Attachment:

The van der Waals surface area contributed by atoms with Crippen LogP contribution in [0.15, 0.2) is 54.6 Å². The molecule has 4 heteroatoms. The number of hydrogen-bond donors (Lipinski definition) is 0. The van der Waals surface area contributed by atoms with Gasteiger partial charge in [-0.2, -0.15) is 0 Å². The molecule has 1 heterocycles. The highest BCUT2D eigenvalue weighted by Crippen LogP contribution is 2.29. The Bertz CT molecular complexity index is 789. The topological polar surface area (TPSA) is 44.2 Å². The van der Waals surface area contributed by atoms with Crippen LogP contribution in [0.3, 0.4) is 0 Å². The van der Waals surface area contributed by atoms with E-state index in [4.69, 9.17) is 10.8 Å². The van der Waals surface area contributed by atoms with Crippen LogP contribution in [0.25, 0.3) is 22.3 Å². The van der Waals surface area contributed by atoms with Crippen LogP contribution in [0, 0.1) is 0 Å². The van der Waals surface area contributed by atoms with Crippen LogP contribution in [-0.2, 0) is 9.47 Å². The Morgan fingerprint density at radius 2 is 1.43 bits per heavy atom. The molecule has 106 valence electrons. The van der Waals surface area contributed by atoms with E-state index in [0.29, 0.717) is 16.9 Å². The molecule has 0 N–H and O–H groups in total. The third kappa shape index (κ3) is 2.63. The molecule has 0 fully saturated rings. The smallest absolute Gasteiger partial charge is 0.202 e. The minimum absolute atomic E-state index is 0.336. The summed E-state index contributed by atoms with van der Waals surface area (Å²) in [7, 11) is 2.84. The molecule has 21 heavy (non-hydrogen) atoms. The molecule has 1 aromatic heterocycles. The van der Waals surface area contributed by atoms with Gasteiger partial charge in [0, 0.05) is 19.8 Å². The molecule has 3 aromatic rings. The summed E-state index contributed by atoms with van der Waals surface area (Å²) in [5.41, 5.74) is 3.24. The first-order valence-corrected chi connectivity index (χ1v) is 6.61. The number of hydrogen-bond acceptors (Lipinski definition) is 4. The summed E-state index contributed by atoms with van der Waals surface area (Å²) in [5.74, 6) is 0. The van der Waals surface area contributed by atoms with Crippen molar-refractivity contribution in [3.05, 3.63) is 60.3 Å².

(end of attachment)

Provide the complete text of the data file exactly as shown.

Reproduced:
The van der Waals surface area contributed by atoms with Crippen LogP contribution in [0.15, 0.2) is 54.6 Å². The molecule has 4 heteroatoms. The number of hydrogen-bond donors (Lipinski definition) is 0. The van der Waals surface area contributed by atoms with Gasteiger partial charge in [-0.2, -0.15) is 0 Å². The molecule has 1 heterocycles. The highest BCUT2D eigenvalue weighted by Crippen LogP contribution is 2.29. The Bertz CT molecular complexity index is 789. The topological polar surface area (TPSA) is 44.2 Å². The van der Waals surface area contributed by atoms with Crippen LogP contribution in [0.3, 0.4) is 0 Å². The van der Waals surface area contributed by atoms with E-state index in [4.69, 9.17) is 10.8 Å². The van der Waals surface area contributed by atoms with Crippen LogP contribution in [0.25, 0.3) is 22.3 Å². The van der Waals surface area contributed by atoms with Crippen LogP contribution in [0, 0.1) is 0 Å². The van der Waals surface area contributed by atoms with Crippen LogP contribution in [-0.2, 0) is 9.47 Å². The Morgan fingerprint density at radius 2 is 1.43 bits per heavy atom. The molecule has 106 valence electrons. The van der Waals surface area contributed by atoms with E-state index in [0.29, 0.717) is 16.9 Å². The molecule has 0 N–H and O–H groups in total. The third kappa shape index (κ3) is 2.63. The molecule has 0 fully saturated rings. The smallest absolute Gasteiger partial charge is 0.202 e. The minimum absolute atomic E-state index is 0.336. The summed E-state index contributed by atoms with van der Waals surface area (Å²) in [7, 11) is 2.84. The molecule has 21 heavy (non-hydrogen) atoms. The molecule has 1 aromatic heterocycles. The van der Waals surface area contributed by atoms with Gasteiger partial charge in [0, 0.05) is 19.8 Å². The molecule has 3 aromatic rings. The summed E-state index contributed by atoms with van der Waals surface area (Å²) in [5.41, 5.74) is 3.24. The first-order valence-corrected chi connectivity index (χ1v) is 6.61. The number of hydrogen-bond acceptors (Lipinski definition) is 4. The summed E-state index contributed by atoms with van der Waals surface area (Å²) in [5.74, 6) is 0. The van der Waals surface area contributed by atoms with Crippen molar-refractivity contribution in [3.05, 3.63) is 60.3 Å².